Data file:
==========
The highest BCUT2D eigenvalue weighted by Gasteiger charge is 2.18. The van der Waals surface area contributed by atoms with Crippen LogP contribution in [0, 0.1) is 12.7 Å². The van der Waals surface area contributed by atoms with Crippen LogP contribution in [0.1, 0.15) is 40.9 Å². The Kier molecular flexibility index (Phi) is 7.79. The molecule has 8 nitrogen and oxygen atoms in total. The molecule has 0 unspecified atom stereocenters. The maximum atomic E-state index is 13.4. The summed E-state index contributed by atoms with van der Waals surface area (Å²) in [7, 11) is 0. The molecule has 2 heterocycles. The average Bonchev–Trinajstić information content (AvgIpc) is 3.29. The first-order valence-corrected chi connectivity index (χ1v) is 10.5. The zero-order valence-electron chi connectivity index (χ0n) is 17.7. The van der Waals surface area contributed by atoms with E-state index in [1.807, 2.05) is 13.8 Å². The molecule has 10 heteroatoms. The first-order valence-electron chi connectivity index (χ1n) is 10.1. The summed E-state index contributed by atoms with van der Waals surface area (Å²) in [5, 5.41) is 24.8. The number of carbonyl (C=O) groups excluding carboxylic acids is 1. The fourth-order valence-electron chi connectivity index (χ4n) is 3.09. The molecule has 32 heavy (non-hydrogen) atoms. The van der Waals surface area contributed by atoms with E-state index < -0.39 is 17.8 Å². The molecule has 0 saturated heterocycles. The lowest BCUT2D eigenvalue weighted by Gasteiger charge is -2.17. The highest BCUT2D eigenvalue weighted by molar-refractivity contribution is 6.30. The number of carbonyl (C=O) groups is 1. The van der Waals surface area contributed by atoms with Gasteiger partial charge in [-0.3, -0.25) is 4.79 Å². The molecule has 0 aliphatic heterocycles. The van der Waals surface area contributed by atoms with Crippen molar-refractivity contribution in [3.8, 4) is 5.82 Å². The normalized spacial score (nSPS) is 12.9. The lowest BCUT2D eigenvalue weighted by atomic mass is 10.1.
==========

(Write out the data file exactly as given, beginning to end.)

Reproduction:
The highest BCUT2D eigenvalue weighted by Gasteiger charge is 2.18. The van der Waals surface area contributed by atoms with Crippen LogP contribution in [0, 0.1) is 12.7 Å². The van der Waals surface area contributed by atoms with Crippen LogP contribution in [0.1, 0.15) is 40.9 Å². The Kier molecular flexibility index (Phi) is 7.79. The molecule has 8 nitrogen and oxygen atoms in total. The molecule has 0 unspecified atom stereocenters. The maximum atomic E-state index is 13.4. The summed E-state index contributed by atoms with van der Waals surface area (Å²) in [7, 11) is 0. The molecule has 2 heterocycles. The average Bonchev–Trinajstić information content (AvgIpc) is 3.29. The first-order valence-corrected chi connectivity index (χ1v) is 10.5. The zero-order valence-electron chi connectivity index (χ0n) is 17.7. The van der Waals surface area contributed by atoms with E-state index in [1.807, 2.05) is 13.8 Å². The molecule has 10 heteroatoms. The first-order valence-electron chi connectivity index (χ1n) is 10.1. The summed E-state index contributed by atoms with van der Waals surface area (Å²) in [5, 5.41) is 24.8. The number of carbonyl (C=O) groups excluding carboxylic acids is 1. The fourth-order valence-electron chi connectivity index (χ4n) is 3.09. The molecule has 32 heavy (non-hydrogen) atoms. The van der Waals surface area contributed by atoms with E-state index < -0.39 is 17.8 Å². The molecule has 0 saturated heterocycles. The lowest BCUT2D eigenvalue weighted by Gasteiger charge is -2.17. The highest BCUT2D eigenvalue weighted by molar-refractivity contribution is 6.30. The number of carbonyl (C=O) groups is 1. The van der Waals surface area contributed by atoms with Gasteiger partial charge in [-0.3, -0.25) is 4.79 Å². The molecule has 0 aliphatic heterocycles. The van der Waals surface area contributed by atoms with Crippen molar-refractivity contribution in [3.8, 4) is 5.82 Å². The normalized spacial score (nSPS) is 12.9. The lowest BCUT2D eigenvalue weighted by atomic mass is 10.1.